He Is Legend still have it
“Few” brings heavy rock ‘n’ roll in seldom-heard strength. | mosh.com
Hailed as “your favorite band’s favorite band” by Alternative Press, He Is Legend have remained one of the independent rock and metal scene’s best-kept secrets. Originally stemming from Solid State Records alongside bands like Underoath, Showbread and Norma Jean, their rustic grit progressively led them out from metalcore into southern metal, and more recently, stoner rock. It is within this template that the North Carolina four-piece follow up 2014’s “Heavy Fruit” with their newest offering — “Few.”
fiery zest for sheer unadulterated power
He Is Legend have always excelled in one vital category: songwriting. In a style known for tired machismo and brain-dead, beer-chugging anthems, they have always presented themselves with nuance and precision. “Few” is no different. On face value, this album features 12 songs’ worth of awesome rock ’n’ roll, and it could certainly be appreciated on that level. “Air Raid,” “Sand” and “Beaufort” draw attention towards this from the beginning with fiery zest for sheer unadulterated power.
Chunky riffs, sludgy guitar tone and concussive drumming will get blood boiling as commanding singing commingles with distorted yells, but these guys do far more than turn mosh pits into warzones. Even within bare-boned aggression, a seemingly endless supply of distinct grooves keep every song from becoming stale. “Alley Cat” and “Jordan” exemplify this wonderfully, with the former’s use of bluesy leads leaving room for a hard-swinging Black Sabbath-esque riff and the latter juggling caveman slugfests and a tension-filled halftime. However, what never changes is the band’s healthy respect for heavy darkness.
He Is Legend does not sell “Few” on overt experimentation. Deeper cuts like “Gold Dust” and “Eastern Locust” maintain the album’s momentum with instinctive arrangement choices and choosing the perfect notes. These two tracks sound nothing alike, yet never branch out of what fans have come to expect. Even Curveballs like the ballady “Call Ins,” and the quirky, almost Louisiana-style swing of “Fritz the Dog” feel natural within the band’s broad swath of creativity. These guys simply know what good rock music sounds like and churn it out with incredible ease.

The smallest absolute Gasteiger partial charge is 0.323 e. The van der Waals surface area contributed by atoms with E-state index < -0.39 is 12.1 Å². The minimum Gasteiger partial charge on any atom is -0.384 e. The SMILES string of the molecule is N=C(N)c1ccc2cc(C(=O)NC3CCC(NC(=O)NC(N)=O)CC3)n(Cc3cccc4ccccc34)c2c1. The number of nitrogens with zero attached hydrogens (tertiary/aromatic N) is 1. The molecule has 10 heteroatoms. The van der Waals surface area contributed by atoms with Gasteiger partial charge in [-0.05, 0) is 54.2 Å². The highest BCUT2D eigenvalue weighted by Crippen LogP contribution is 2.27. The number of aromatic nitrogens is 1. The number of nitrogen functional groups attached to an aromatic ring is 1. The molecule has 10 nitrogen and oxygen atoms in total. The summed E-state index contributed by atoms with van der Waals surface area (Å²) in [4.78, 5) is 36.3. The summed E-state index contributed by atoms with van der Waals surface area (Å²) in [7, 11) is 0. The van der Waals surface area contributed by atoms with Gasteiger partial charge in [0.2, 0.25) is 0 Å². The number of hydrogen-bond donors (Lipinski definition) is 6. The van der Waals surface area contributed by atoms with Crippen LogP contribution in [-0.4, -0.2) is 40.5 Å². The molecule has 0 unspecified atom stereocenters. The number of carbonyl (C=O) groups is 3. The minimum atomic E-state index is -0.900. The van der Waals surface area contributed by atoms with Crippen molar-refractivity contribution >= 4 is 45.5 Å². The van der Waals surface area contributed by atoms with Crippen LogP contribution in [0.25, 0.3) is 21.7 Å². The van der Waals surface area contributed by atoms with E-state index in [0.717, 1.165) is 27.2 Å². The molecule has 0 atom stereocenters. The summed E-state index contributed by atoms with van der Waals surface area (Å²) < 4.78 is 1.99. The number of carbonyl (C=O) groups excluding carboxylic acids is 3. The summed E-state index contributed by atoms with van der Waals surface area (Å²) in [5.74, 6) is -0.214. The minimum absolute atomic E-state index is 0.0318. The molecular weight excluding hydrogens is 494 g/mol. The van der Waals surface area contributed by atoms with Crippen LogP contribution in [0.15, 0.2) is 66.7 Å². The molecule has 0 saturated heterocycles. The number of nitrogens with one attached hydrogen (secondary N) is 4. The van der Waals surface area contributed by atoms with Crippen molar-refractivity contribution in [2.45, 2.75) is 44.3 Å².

“Vampyre’s” tectonic chords and dissonant single-note lines accentuate the creeping dread this album carries with it throughout its runtime. Although based on power, this record continually evokes a vague sense of impending doom. Whether through ominous lyrics and vocal croonings or plodding minor-key guitar strains, “Few” carries weighty disconsolate throughout its runtime.
“The Garden” brings things to a glorious head by balancing He Is Legend’s sluggish heaviness and propulsive toughness. Featuring the most bludgeoning riffs on the entire record, this song destroys everything in its path. Yet, in the midst of this destructive finale, catchy vocal melodies keep the track as hooky as it is grimy. “Few” successfully bridges the gap between grunge and doom metal, keeping things palatable enough for those looking for good old-fashioned southern rock while keeping metalheads happy through evident brutality.
“Few” comes by way of musicians who have their craft down to a science. These four know what they do and how to do it well. Without any bells or whistles to hide behind, they once again release an unstoppable collection of no-nonsense rock songs with the robust beauty and apparent originality they have built their career around. He Is Legend proves they can still churn out 45 minutes of unapologetic bangers 14 years after they formed.